Bilge Pumps: No One Is Using Common Sense
Published on August 18th, 2015
by Donald Street
As Mark Pillsbury of Cruising World once said of me in an editorial, “I would rather try to pull a pit bull off a mail man’s leg than to get Donald Street to change a topic that he feels is an affront to good seamanship.”
I have been on to the subject of inadequate bilge pumps and the fact that none of the clubs that organize offshore races enforce the ISAF safety regulations in regard to bilge pumps. My mission began about 30 years ago, and I am still on the project of trying to convince the organizing clubs to enforce the ISAF safety regulations in regard to bilge pumps.
There was a time in our sailing’s history when skippers could save their boats when stricken with a leak. However, it now seems more common for sailors to utilize their electronics for rescue, thus abandoning perfectly good boats due to the inability to thwart water ingress.
At the 2013 and 2014 Safety at Sea Seminars in Annapolis, they did a comparative test on various standard bilge pumps.
The 10 gpm pumps would pump to 10 gpm but you had to work hard to achieve the rated capacity. People wondered how long the pumper would last pumping 10 gpm, and people also realized 10 gallons is not much water.
It was also learned that the double acting 30gpm diaphragm pump did produce 30 gpm but to do it required 60 strokes per minute. Again, people wondered how long they could keep up 60 strokes a minute. Additionally, the double acting pumps have small intake and discharge valves, making them susceptible to clogs, and can jam open, both requiring opening the pump and clearing the valves.
The stand-out performer was the single acting 30 gpm Edson diaphragm pump, which pumped the 30 gpm with no great effort.
All the great clubs that run the offshore races – CCA, Storm Trysail, RORC, Transpac, Cruising Club of Australia – state that entrants must comply with the ISAF safety regulations. However, the inspectors/scrutineers for the various clubs do NOT enforce ISAF regulations which state that pumps must:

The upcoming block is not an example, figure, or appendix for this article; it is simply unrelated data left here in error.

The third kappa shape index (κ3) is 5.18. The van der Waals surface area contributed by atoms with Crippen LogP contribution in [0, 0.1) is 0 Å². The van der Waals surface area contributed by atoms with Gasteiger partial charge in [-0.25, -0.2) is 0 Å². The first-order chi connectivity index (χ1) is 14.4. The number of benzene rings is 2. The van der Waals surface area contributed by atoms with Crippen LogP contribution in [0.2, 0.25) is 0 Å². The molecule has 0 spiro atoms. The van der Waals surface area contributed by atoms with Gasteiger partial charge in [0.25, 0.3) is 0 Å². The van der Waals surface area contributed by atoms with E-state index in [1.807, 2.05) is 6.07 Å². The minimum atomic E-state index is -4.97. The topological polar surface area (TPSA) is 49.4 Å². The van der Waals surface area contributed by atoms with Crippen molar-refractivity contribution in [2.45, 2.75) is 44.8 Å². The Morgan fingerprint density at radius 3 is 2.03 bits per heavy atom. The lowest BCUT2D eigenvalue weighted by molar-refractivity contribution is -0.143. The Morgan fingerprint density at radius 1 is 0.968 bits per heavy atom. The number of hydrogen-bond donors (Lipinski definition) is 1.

“BE OF A SIZE TYPE AND CAPACITY SUITABLE AND ADEQUATE FOR THE INTENDED USE AND SIZE OF THE BOAT”
I have discussed this subject off and on over the last thirty years with Alan Green, former Secretary of the RORC and longtime member of the ISAF safety committee. Each time I discuss with him the inadequacy of the standard bilge pump arrangement and the ISAF regulation, Alan states that “the regulation is sufficient if designers, builders, owners, race inspectors/scrutineers use common sense.”
Agreed, but NO ONE IS USING COMMON SENSE!!!!!
How can any designer, builder, sailor, or safety inspector for offshore races and transoceanic rallies regard two 10 gpm pumps as adequate bilge pumps for boats 40 feet and above that are going to be subject to severe weather with limited rescue solutions?
I hope everyone tests their own boat. Pull a transducer or speed gauge. On a boat with a decent sized bilge, let the boat fill up to the floor boards, or on very shoal bodied boats with no sump, fill the boat to 6-inches above the floor boards.
Then close the transducer or speed gauge and time how long it takes to pump the bilge dry with the standard manual pumps supplied by the builder. Also, consider how well your pump will work when heeled over as I can guarantee it won’t be level when you are in an emergency.
Unfortunately there is nearly no regulations for pumps. British Lloyds, Norwegian Bureau Veritas, USCG, the boat building associations of the US, UK or EU, or organizations such as ISAF, RORC, CCA, Transpac, Cruising Club of Australia specify the size of manual bilge pumps that should be on boats of various sizes. Only German Lloyds specifies size, stating that a 40-foot boat should have a 27gpm pump.
An internet search reveals that only very few manual options pump 27gpm or close to that figure. One is the single acting Edson diaphragm 30gpm pump which made its rated capacity in the tests done in the Annapolis Safety at Sea Seminar this year.
In light of all this, I am comfortable saying how the vast majority of boats sailing today are not compliant with ISAF safety regulation regarding bilge pumps. If the offshore race safety scrutineers were doing their job, we’d all have a better chance for boats to reside in harbors and not become headlines.
Editor’s note: Donald Street is the real deal, having swallowed more salt water than most of us will ever sail on. His vast sailing experience, combined with his professional experience in the insurance industry, makes his an authority on safety equipment such as bilge pumps. Additional information at his website.